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How to file a technology errors and omissions insurance claim

Technology businesses accused of negligence may need to file an errors and omissions insurance (E&O) claim. Learn how this process works, what coverage usually includes, and what your policy might exclude.

Where technology E&O claims start: professional negligence

Whether it’s a work mistake that cost a client thousands of dollars or simply a missed deadline, you may be accused of professional negligence.

Negligent acts generally fall into two categories: errors and omissions.

  • Errors are mistakes such as a web developer writing code that causes a site outage.
  • Omissions are professional services oversights, such as a cybersecurity expert forgetting to patch a security hole.

Clients that accuse a technology company of professional negligence typically seek damages for alleged errors and omissions. That can lead to an errors and omissions lawsuit capable of draining your funds and disrupting your business.

Accusations of professional negligence are often official legal actions, such as a court summons or a notice of arbitration proceedings. However, they can also arrive via phone, email, or verbally.

No matter how you receive the news, you may need to file a technology errors and omissions insurance claim.

What E&O insurance covers

Even if your small business has decades of experience, professional errors happen. For this reason, most tech businesses carry E&O insurance, also known as professional liability insurance.

Examples of events that technology E&O policies cover include:

  • Developing software that doesn’t work properly
  • Implementing IT systems that don’t comply with laws
  • Building software that doesn’t meet client specifications
  • Causing server, application, or website crashes
  • Rushing or skipping quality assurance and testing
  • Failing to secure information, applications, or systems
  • Missing deadlines that cause financial loss

Read your E&O policy carefully and ask your agent about any potential coverage gaps.

E&O is a claims-made policy. That means to provide coverage, your E&O insurance policy must be active both when the claim was filed and when the alleged incident occurred.

Insurance providers may allow you to add a retroactive date to protect against events that happened prior to coverage. Your insurance agent can tell you if this is an option.

What technology E&O insurance usually doesn't cover

E&O coverage varies by policy. What one policy may offer protection for another may not.

Most E&O insurance policies exclude coverage for:

  • Criminal, illegal, malicious, or dishonest actions
  • Services or products provided under another entity not named as a policyholder
  • Damages against or for another insured named in the policy, such as a partner suing her own company
  • Libel or slander
  • Discrimination
  • Pollution
  • Bankruptcy or financial mismanagement
  • Fines or penalties
  • Eviction or wrongful entry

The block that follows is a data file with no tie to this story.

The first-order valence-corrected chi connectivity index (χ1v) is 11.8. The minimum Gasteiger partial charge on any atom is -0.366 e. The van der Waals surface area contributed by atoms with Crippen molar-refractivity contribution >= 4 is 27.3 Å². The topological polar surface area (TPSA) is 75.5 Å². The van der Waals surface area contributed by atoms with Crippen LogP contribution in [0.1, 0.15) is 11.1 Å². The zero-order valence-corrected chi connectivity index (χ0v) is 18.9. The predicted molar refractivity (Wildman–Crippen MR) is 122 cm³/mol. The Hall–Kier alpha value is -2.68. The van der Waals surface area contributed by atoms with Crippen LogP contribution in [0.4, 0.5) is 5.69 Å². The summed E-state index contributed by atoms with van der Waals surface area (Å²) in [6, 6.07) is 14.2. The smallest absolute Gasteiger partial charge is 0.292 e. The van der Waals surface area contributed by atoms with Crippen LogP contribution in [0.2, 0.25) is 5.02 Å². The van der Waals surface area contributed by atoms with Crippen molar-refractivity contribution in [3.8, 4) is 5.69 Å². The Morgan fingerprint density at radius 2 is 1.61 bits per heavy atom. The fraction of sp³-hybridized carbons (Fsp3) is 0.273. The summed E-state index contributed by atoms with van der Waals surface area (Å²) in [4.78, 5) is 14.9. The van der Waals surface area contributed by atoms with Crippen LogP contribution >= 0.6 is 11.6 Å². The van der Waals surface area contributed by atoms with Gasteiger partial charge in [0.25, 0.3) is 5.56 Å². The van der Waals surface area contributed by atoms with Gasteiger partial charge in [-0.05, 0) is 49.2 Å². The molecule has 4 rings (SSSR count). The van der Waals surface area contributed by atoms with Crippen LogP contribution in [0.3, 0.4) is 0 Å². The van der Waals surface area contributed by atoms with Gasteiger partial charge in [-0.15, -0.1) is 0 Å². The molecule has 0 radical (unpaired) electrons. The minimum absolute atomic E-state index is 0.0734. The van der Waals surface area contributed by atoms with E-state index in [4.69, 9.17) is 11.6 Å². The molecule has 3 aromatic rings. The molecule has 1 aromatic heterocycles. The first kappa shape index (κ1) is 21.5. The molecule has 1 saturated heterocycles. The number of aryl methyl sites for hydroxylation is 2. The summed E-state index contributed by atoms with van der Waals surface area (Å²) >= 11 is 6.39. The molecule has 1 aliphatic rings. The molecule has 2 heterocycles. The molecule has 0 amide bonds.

• Invasion of privacy
  • Bodily injury to a third party
  • Property damage
  • Copyright or trademark infringement

You may need to purchase additional small business insurance as part of your risk management strategy.

For example, general liability insurance protects against client injuries, copyright infringement, and client property damage. Fidelity bonds reimburse your clients if one of your employees steals from them.

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How to file a technology E&O insurance claim

Even a verbal accusation of professional negligence should be taken seriously.

Immediately notify your insurance provider in writing. If you wait for a written complaint from the client, the insurance company could deny coverage on the grounds that the delay jeopardized its ability to defend your business or offer a settlement.

If you do receive notification of a lawsuit and must file a claim with the insurer, you should:

  • Call the claims number listed on your policy.
  • Fill out any insurance claims paperwork.
  • Provide the insurance company representative with all documents relevant to the case. This includes descriptions of the work you performed and all correspondence with the client.
  • Ask your insurer if they will assign an attorney to you or if you should seek your own legal defense.
  • Follow the insurance company representative’s instructions and promptly respond to questions and appointments.

Whatever you do, make sure you avoid these legal traps:

  • Never admit to negligence or agree to pay a settlement.
  • Don’t try to fix the alleged errors or omissions.
  • Never sign any documents from the client before discussing them with your representative.
  • Don’t discuss pending legal actions with outside parties.

What happens after you file a technology E&O insurance claim?

Once you fill out the insurance provider’s E&O claim paperwork, your representative will advise you if your policy covers the incident.

If the insurance company initially denies your claim, you can write a letter of appeal that includes any additional evidence that might help your case. An appeal doesn’t guarantee the insurer will reverse the decision, but it’s typically worth the effort.

If the insurance company covers your claim, it may negotiate an out-of-court settlement. Unfortunately, clients won’t always take this route.

If the case goes to trial, your business insurance provider will appoint legal defense and identify any experts who can help with your case.

Your technology E&O policy will pay for attorney's fees, court costs, and damages if your business is held liable.

Filing an E&O claim may require paying a deductible. Ask your representative about additional costs, including policy limits and state laws that could affect your case.

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